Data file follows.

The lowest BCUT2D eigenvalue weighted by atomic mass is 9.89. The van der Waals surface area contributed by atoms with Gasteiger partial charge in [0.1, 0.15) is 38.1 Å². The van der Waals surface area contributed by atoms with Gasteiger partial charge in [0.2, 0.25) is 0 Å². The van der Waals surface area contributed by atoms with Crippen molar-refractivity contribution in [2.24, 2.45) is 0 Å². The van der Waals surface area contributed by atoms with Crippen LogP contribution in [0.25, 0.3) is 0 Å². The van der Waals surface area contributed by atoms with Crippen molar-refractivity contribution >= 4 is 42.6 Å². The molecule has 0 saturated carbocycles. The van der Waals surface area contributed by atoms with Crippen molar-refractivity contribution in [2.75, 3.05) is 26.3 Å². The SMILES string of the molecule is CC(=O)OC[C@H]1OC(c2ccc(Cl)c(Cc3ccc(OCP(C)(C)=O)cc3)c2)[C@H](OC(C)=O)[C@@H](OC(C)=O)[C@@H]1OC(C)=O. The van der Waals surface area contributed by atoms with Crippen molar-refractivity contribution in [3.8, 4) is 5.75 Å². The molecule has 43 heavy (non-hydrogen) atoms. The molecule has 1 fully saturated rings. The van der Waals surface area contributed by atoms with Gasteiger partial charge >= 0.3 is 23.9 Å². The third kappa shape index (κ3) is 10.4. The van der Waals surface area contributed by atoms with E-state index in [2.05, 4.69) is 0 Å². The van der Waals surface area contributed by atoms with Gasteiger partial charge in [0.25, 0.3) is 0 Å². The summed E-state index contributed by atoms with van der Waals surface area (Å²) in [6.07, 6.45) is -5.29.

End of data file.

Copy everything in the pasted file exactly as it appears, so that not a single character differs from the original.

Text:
The lowest BCUT2D eigenvalue weighted by atomic mass is 9.89. The van der Waals surface area contributed by atoms with Gasteiger partial charge in [0.1, 0.15) is 38.1 Å². The van der Waals surface area contributed by atoms with Gasteiger partial charge in [0.2, 0.25) is 0 Å². The van der Waals surface area contributed by atoms with Crippen molar-refractivity contribution in [2.24, 2.45) is 0 Å². The van der Waals surface area contributed by atoms with Crippen LogP contribution in [0.25, 0.3) is 0 Å². The van der Waals surface area contributed by atoms with Crippen molar-refractivity contribution >= 4 is 42.6 Å². The molecule has 0 saturated carbocycles. The van der Waals surface area contributed by atoms with Crippen molar-refractivity contribution in [2.75, 3.05) is 26.3 Å². The SMILES string of the molecule is CC(=O)OC[C@H]1OC(c2ccc(Cl)c(Cc3ccc(OCP(C)(C)=O)cc3)c2)[C@H](OC(C)=O)[C@@H](OC(C)=O)[C@@H]1OC(C)=O. The van der Waals surface area contributed by atoms with Crippen molar-refractivity contribution in [3.8, 4) is 5.75 Å². The molecule has 43 heavy (non-hydrogen) atoms. The molecule has 1 fully saturated rings. The van der Waals surface area contributed by atoms with Gasteiger partial charge >= 0.3 is 23.9 Å². The third kappa shape index (κ3) is 10.4. The van der Waals surface area contributed by atoms with E-state index in [2.05, 4.69) is 0 Å². The van der Waals surface area contributed by atoms with Gasteiger partial charge in [0.25, 0.3) is 0 Å². The summed E-state index contributed by atoms with van der Waals surface area (Å²) in [6.07, 6.45) is -5.29.